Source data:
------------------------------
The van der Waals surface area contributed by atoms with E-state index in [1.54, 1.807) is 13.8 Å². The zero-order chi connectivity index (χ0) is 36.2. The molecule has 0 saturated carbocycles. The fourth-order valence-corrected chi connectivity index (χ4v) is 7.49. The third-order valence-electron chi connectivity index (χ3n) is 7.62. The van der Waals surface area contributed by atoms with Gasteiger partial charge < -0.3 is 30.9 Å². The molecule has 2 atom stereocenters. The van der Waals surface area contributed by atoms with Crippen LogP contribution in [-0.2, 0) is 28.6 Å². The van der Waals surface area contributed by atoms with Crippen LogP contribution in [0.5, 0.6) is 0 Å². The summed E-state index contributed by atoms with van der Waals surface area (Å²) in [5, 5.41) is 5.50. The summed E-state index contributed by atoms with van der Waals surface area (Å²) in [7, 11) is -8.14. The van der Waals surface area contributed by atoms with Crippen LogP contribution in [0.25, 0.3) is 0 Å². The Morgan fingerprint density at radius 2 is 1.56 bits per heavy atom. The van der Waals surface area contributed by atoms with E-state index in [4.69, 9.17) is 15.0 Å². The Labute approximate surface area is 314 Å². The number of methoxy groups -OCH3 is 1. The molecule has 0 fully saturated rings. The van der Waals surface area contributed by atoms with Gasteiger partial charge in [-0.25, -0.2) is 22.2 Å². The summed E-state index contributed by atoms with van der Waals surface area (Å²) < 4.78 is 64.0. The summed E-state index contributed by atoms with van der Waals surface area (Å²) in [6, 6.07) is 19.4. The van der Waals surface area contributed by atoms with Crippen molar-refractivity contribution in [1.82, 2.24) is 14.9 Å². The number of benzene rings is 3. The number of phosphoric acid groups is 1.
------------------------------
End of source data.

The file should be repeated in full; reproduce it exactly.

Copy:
The van der Waals surface area contributed by atoms with E-state index in [1.54, 1.807) is 13.8 Å². The zero-order chi connectivity index (χ0) is 36.2. The molecule has 0 saturated carbocycles. The fourth-order valence-corrected chi connectivity index (χ4v) is 7.49. The third-order valence-electron chi connectivity index (χ3n) is 7.62. The van der Waals surface area contributed by atoms with Gasteiger partial charge < -0.3 is 30.9 Å². The molecule has 2 atom stereocenters. The van der Waals surface area contributed by atoms with Crippen LogP contribution in [-0.2, 0) is 28.6 Å². The van der Waals surface area contributed by atoms with Crippen LogP contribution in [0.5, 0.6) is 0 Å². The summed E-state index contributed by atoms with van der Waals surface area (Å²) in [5, 5.41) is 5.50. The summed E-state index contributed by atoms with van der Waals surface area (Å²) in [7, 11) is -8.14. The van der Waals surface area contributed by atoms with Crippen LogP contribution in [0.25, 0.3) is 0 Å². The Morgan fingerprint density at radius 2 is 1.56 bits per heavy atom. The van der Waals surface area contributed by atoms with E-state index in [4.69, 9.17) is 15.0 Å². The Labute approximate surface area is 314 Å². The number of methoxy groups -OCH3 is 1. The molecule has 0 fully saturated rings. The van der Waals surface area contributed by atoms with Gasteiger partial charge in [-0.25, -0.2) is 22.2 Å². The summed E-state index contributed by atoms with van der Waals surface area (Å²) < 4.78 is 64.0. The summed E-state index contributed by atoms with van der Waals surface area (Å²) in [6, 6.07) is 19.4. The van der Waals surface area contributed by atoms with Crippen molar-refractivity contribution in [1.82, 2.24) is 14.9 Å². The number of benzene rings is 3. The number of phosphoric acid groups is 1.